Tuesday, January 14, 2020

"The Game I Still Play"


I hurt my foot, exercising.

It was entirely my fault.  I was doing the “Step” series, where you step up on a box – “Left foot, right foot” – then you step down – “Left foot, right foot.”  Repeat.

I am supposed to do ten repetitions.  But my sagacious “Inner Voice” says,

“You’ve had months of bronchitis.  Do six.”

Being stubborn – and showing off for my trainer –

I do ten.

Though the last four feel “funny.”

Now I am unable to put weight on my left foot and the thing’s puffed up like a Macy’s Thanksgiving Day balloon.  My sagacious “Inner Voice” heartlessly says,

“You do ten, you get that!

Now I lie nervously on a gurney – is there any other way to lie on a gurney? – in a cubicle at Saint John’s Hospital “Emergency”, waiting for the X-ray to be read to see if my fat foot’s actually broken.

Which I am certain it is.

Not because I am a stealth orthopedist, which I am not, or a congenital pessimist, which I am.

But because that’s the game that I play.

And always have. 

(If by “always” you accept the approximated “since I was four.”)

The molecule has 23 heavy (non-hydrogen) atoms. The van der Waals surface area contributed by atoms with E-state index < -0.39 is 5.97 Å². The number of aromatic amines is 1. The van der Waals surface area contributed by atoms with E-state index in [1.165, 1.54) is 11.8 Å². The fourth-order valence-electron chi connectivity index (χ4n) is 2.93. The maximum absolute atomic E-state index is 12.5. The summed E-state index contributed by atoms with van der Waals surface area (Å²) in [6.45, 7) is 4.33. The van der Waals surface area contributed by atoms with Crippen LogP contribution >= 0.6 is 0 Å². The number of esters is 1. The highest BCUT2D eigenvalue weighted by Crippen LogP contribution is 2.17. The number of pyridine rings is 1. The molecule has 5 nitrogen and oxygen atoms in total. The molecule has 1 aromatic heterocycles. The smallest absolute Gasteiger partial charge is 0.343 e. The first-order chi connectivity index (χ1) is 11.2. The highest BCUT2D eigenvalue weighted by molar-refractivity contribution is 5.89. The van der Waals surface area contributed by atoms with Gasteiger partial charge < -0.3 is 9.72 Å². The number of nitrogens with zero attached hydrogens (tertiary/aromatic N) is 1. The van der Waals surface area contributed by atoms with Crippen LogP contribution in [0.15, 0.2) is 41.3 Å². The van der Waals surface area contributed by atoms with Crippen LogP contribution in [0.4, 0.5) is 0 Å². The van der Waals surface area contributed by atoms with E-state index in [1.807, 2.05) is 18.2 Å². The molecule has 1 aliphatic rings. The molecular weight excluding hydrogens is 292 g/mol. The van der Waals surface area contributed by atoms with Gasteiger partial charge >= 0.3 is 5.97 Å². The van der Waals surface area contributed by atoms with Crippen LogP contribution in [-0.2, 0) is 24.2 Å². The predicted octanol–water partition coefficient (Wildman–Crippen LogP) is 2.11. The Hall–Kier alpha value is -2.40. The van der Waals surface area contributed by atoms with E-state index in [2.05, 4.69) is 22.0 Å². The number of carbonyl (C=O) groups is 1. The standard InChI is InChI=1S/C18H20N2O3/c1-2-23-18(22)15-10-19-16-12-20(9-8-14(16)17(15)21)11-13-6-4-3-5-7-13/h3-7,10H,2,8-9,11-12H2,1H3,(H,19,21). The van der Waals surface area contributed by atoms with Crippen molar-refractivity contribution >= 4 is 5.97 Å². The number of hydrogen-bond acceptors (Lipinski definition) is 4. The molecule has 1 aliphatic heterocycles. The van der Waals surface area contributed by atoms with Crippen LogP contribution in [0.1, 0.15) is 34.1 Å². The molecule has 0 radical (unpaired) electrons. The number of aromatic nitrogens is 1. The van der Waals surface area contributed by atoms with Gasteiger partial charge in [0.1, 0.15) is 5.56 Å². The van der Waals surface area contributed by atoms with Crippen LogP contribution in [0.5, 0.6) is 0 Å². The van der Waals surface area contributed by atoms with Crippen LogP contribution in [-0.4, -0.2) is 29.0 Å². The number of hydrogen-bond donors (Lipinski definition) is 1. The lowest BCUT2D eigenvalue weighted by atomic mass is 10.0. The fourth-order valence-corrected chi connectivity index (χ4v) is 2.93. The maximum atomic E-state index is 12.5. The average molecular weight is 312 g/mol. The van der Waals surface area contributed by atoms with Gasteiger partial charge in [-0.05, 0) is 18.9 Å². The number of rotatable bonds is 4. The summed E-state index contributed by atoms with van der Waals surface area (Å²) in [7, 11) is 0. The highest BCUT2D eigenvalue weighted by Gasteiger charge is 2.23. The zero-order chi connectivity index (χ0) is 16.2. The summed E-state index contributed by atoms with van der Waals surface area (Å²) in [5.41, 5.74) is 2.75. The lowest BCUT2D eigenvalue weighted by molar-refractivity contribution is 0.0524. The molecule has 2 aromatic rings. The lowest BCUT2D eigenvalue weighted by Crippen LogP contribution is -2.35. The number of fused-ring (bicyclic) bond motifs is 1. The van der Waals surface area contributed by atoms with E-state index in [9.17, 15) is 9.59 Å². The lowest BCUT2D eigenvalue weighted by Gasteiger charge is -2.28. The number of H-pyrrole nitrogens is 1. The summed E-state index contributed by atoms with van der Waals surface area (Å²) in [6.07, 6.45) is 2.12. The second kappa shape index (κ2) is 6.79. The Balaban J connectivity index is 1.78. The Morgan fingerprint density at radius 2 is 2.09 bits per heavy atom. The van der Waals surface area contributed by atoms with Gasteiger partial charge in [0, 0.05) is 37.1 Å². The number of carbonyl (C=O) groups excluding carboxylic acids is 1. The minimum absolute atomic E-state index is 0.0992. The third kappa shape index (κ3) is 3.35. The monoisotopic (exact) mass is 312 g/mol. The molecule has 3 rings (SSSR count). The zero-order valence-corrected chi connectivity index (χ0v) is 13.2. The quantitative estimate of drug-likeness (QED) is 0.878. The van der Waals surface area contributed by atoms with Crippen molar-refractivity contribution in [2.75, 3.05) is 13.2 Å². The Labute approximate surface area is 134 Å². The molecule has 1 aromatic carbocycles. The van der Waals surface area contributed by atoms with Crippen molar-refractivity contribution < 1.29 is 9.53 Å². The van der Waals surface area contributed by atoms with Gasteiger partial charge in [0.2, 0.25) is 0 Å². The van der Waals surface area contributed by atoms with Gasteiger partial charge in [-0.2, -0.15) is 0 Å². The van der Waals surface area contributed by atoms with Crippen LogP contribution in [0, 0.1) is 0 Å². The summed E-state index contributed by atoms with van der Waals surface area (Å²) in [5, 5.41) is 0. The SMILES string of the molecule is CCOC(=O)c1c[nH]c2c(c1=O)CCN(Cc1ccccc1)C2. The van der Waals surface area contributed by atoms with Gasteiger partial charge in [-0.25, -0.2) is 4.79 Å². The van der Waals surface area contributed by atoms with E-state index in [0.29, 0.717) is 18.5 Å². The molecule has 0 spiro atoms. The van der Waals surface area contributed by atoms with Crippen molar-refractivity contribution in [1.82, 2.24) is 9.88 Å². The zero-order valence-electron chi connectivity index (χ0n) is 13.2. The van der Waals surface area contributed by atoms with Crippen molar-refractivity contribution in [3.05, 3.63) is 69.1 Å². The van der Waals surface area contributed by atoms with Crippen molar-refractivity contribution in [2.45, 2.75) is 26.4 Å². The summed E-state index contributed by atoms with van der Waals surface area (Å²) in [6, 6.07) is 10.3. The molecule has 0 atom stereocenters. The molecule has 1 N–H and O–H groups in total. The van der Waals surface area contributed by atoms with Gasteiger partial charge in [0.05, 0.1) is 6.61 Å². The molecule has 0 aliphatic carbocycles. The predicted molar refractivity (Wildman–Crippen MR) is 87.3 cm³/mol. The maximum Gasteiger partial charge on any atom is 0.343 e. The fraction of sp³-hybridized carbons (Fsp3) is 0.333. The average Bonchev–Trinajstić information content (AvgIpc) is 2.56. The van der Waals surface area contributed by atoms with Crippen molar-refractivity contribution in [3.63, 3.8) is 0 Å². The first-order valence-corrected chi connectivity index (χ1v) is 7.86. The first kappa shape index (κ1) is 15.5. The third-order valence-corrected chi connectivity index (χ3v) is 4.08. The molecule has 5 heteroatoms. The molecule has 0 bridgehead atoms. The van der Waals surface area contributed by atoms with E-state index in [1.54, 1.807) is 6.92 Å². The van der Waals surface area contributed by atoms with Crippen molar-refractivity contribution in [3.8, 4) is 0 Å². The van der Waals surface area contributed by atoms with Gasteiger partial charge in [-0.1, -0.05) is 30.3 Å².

17 Claxton Boulevard, Toronto.

A lot of kids on our street.  Neighbor Tommy Sullivan makes up a game. 

First of the week, we put our names on small slips of paper and drop them into an old Kleenex box.  On Friday, the name that’s drawn out wins a bag of much-enjoyed cookies, possibly Dare’s Chocolate Chips.  (I don’t remember because I was four.)

Here’s the deal.

The moment I drop in my name, I go,

“I am not going to win.”

To the chagrin of my much put-upon brother.  It was great self-control and fear of our mother that kept him from retaliating.

And who wouldn’t have?  “I am not going to win.”  “I am not going to win.” – through five entire days, including “Lights out” at bedtime?  With any sense, I’d have pummeled myself!

Friday finally comes.  And wouldn’t you know it?

I win!

Wrong lesson learned: 

When I proclaim what I don’t want to happen, what I do want to happen will then magically transpire.

This should not reasonably occur.  Outcomes ought to be random.  And most likely they are.

Still, I persist with this subterfuge.  

My entire life.

Like I am “King of the Universe.”  And through this hocus-pocus procedure,

I get to Decide.

Ergo, “My foot’s definitely broken.”

So it definitely won’t be.

That is so.  Stupid.

The X-ray comes back.

“There is no evidence of fracture to your foot.”

And there you have it.  At least twice – when I was four and when I was seventy-four – the game that shouldn’t have worked worked.

What are my chances of giving it up?

2 comments:

Randy said...

What, no second opinion?

Maria said...

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